Students More Stressed Now Than During Great Depression
Jim LiebeltJim is Senior Writer, Editor and Researcher for the HomeWord Center for Youth and Family at Azusa Pacific University. Jim has over 25 years of experience as a youth and family ministry specialist, and has been on the HomeWord staff since 1998. He has served over the years as a pastor, author, youth ministry trainer, adjunct college instructor and speaker. Jim’s culture blog and parenting articles appear on HomeWord.com. Jim is a contributing author of culture and parenting articles to Crosswalk.com. Jim and his wife Jenny live in Olympia, WA.
- 2010 Jan 14
A new study has found that five times as many high school and college students are dealing with anxiety and other mental health issues as youth of the same age who were studied in the Great Depression era.
The findings, culled from responses to a popular psychological questionnaire used as far back as 1938, confirm what counselors on campuses nationwide have long suspected as more students struggle with the stresses of school and life in general.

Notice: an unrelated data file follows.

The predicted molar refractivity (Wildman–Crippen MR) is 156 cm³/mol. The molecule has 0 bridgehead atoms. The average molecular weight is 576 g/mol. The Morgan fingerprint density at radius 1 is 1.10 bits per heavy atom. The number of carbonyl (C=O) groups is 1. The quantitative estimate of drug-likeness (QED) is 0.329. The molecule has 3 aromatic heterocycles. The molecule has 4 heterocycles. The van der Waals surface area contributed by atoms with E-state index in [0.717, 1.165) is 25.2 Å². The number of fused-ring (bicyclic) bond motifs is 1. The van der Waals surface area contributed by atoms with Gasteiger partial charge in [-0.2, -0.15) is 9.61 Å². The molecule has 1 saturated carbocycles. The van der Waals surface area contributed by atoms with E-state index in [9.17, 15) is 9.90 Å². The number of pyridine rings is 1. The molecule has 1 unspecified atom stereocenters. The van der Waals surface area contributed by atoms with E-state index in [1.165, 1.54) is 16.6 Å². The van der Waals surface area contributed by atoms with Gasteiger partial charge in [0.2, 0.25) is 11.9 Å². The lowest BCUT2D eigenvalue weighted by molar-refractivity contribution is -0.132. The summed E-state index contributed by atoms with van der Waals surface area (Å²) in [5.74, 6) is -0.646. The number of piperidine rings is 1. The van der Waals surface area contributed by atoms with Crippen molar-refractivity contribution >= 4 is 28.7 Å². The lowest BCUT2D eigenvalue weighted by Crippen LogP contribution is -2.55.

"It's another piece
of the puzzle — that yes, this does seem to be a problem, that there
are more young people who report anxiety and depression," says Jean
Twenge, a San Diego State University psychology professor and the
study's lead author. "The next question is: What do we do about it?"
Though the study, released Monday, does not provide a definitive correlation, Twenge and mental health professionals speculate that a popular culture increasingly focused on the external — from wealth to looks and status — has contributed to the uptick in mental health issues.
Pulling together the data for the study was no small task. Led by Twenge, researchers at five universities analyzed the responses of 77,576 high school or college students who, from 1938 through 2007, took the Minnesota Multiphasic Personality Inventory, or MMPI. The results will be published in a future issue of the Clinical Psychology Review.
Overall, an average of five times as many students in 2007 surpassed thresholds in one or more mental health categories, compared with those who did so in 1938. A few individual categories increased at an even greater rate — with six times as many scoring high in two areas:
• "hypomania," a measure of anxiety and unrealistic optimism (from 5% of students in 1938 to 31% in 2007)
• and depression (from 1% to 6%).
Twenge said the most current numbers may even be low given all the students taking antidepressants and other psychotropic medications, which help alleviate symptoms the survey asks about.